Paul Stilwell said...

I know my Tallahassee quest in a post-apocalypse would be for coffee - and I would prize it and keep it wherever I found it. But of course on top of that would have to be the added quest for making hot water. And I suppose I would prize any cans of evaporated milk, since cream would be hard to come by - if there are any cows left - or goats. I could go for just about any type of confection (minus toffee), even stuff with coconut, so its hard to decide on a "Twinkie" there.

I'm one of those slightly/overly-sensitive viewers who found the store-smashing scene triggering the wrong nerve. To me it felt impromptu and indulgent and somehow out of place. It just felt...mean. Though the music (it was Mozart right?) seemed somehow right. Moreover, in a story, the viewer doesn't really want to see the good guys letting off steam; it's not conducive to generating sympathy. Or if they do let off steam, it shouldn't be given enough time for an entire sequence.

Though in the store-smashing scene it didn't really seem like they were letting off steam so much as getting their jollies through smashing artifacts. Which is mean.

I know, not-being-mean is very un-Tallahasee-like, at least on the surface.

Paul Stilwell said...

Not to make any point of contention with those who like the scene. I friend I watched it with found the scene very funny. I can get that.

Enbrethiliel said...


Sully: I know what you mean! The four main characters aren't big readers and they don't run into an archetypal wise man with a library, but I agree that if the world as we know it suddenly ended in that way, I'd be all about the preservation of books.

Stilwell: My brother found the same scene hilarious as well. =P But I'm glad you left that comment because you used the word I didn't even know I was looking for: mean.

And the fact that they destroy irreplaceable artefacts and not just cheap souvenirs becomes even worse, given the fact that they are the last potential defenders of civilisation left in the world. I've compared it to smashing up a church, but it would be more accurate to compare it to burning down Sully's library.

In this light, the girls' decision to "let off steam" at Pacific Playland is actually the better one. (Wow. Who would have thought?)

Entropy said...

I am usually not crazy about Zombie movies but I admit that I really liked this one. I liked almost as much as I liked Hellboy! Great 12 things!

Enbrethiliel said...


I started watching with really good expectations and finished feeling like I had spent my time wisely. =)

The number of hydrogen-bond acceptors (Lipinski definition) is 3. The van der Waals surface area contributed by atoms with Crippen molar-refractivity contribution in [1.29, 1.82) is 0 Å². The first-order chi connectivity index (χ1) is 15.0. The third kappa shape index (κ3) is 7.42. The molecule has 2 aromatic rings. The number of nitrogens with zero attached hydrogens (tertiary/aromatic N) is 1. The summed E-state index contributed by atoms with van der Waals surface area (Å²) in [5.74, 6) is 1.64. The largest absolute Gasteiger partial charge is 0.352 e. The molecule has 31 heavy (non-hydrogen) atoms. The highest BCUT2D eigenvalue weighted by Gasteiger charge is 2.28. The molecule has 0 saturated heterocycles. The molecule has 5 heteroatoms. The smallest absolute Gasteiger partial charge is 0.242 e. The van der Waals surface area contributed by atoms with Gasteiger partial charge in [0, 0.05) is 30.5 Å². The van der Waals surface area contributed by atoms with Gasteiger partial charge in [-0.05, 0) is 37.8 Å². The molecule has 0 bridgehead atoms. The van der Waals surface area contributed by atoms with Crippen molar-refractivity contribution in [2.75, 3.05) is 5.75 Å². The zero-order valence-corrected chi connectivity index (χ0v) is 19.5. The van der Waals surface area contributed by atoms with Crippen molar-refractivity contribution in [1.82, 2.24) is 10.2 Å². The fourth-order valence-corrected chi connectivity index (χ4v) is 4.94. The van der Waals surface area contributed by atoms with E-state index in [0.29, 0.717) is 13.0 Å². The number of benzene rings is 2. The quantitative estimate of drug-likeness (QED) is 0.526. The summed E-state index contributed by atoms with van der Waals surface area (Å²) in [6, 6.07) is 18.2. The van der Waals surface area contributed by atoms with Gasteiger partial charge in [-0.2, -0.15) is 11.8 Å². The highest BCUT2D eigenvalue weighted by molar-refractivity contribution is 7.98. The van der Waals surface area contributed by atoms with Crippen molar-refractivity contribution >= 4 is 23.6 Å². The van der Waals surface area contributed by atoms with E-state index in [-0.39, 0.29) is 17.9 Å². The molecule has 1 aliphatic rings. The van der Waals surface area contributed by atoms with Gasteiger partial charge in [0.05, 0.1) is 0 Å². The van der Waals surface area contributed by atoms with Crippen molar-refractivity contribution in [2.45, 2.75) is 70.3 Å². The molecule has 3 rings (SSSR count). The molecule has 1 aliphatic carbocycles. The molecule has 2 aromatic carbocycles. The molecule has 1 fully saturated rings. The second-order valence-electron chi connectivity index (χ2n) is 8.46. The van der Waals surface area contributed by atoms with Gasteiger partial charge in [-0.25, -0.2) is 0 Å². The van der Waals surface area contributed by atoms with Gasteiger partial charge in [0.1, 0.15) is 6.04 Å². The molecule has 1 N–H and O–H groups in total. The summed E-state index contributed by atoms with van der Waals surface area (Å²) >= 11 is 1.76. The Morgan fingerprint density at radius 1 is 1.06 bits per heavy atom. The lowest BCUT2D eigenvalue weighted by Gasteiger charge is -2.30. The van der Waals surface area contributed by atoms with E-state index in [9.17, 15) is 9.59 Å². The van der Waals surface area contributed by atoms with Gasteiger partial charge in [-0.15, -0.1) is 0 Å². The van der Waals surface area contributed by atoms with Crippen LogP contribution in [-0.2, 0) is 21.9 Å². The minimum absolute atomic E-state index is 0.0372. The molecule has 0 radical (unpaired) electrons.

Thanks for reading and liking!

Paul Stilwell said...

Oh yes, and I was disappointed (some may roll their eyes to hear it) that the sister wasn't in traditional habit. Her calm fearlessness would have been far more convincing.

I've been trying to put something together for The Book of Eli post and before you posted this was thinking about Robinson Crusoe and how The Road Warrior is one of the best examples of the "saving the wreckage" that you reference.

Very much agree with the burning the library analogy.

The Mike said...

Ha! Some say general, I say guy who needs people to hide behind. :)

I'm with you on the women in this one, who too often seem like the mouse on a string in front of a cat. The relationship between Columbus and Witchita is also Hollywood filler. And yes, the 406 scene is a definite high point. (Not just because Amber Heard is nice looking, either.)

But there's still a lot to like on a fun level. It's a great party horror flick, but not much for deeper times.

My Twinkie? If we're staying in the food/drink department, I'd probably be going out of my way to find as much Vanilla Coke as possible. Enjoy the little things, indeed.

Great stuff!

Enbrethiliel said...


Stilwell: I think her name--Sister Cynthia Knickerbocker--says it all. =P

The Mike: Oh, I'd love to watch this in a party! Did you hear that there are plans for a Zombieland 2? =D

Every time I watch the 406 scene, I get tense. It doesn't matter that I've seen it dozens of times: it still gets to me.

Dauvit Balfour said...

The movie was originally going to be a tv show. It got canned before they started filming, so they took the material for the first two episodes and made a film. It's far better this way, and since they had about 14 episodes worth of material, there's no shortage of possibilities for a sequel.

My twinkie would probably be a hot grilled hotdog. That may just be the winter version of me longing for spring, but it'll do.

Enbrethiliel said...


Well, at least we have The Walking Dead! =D

I wonder if they'll have a celebrity appear as himself in every movie. That would be cool . . . but it could also get old fast.

And I just realised that I didn't mention my Twinkie! But you all know it's Ribena, right? =P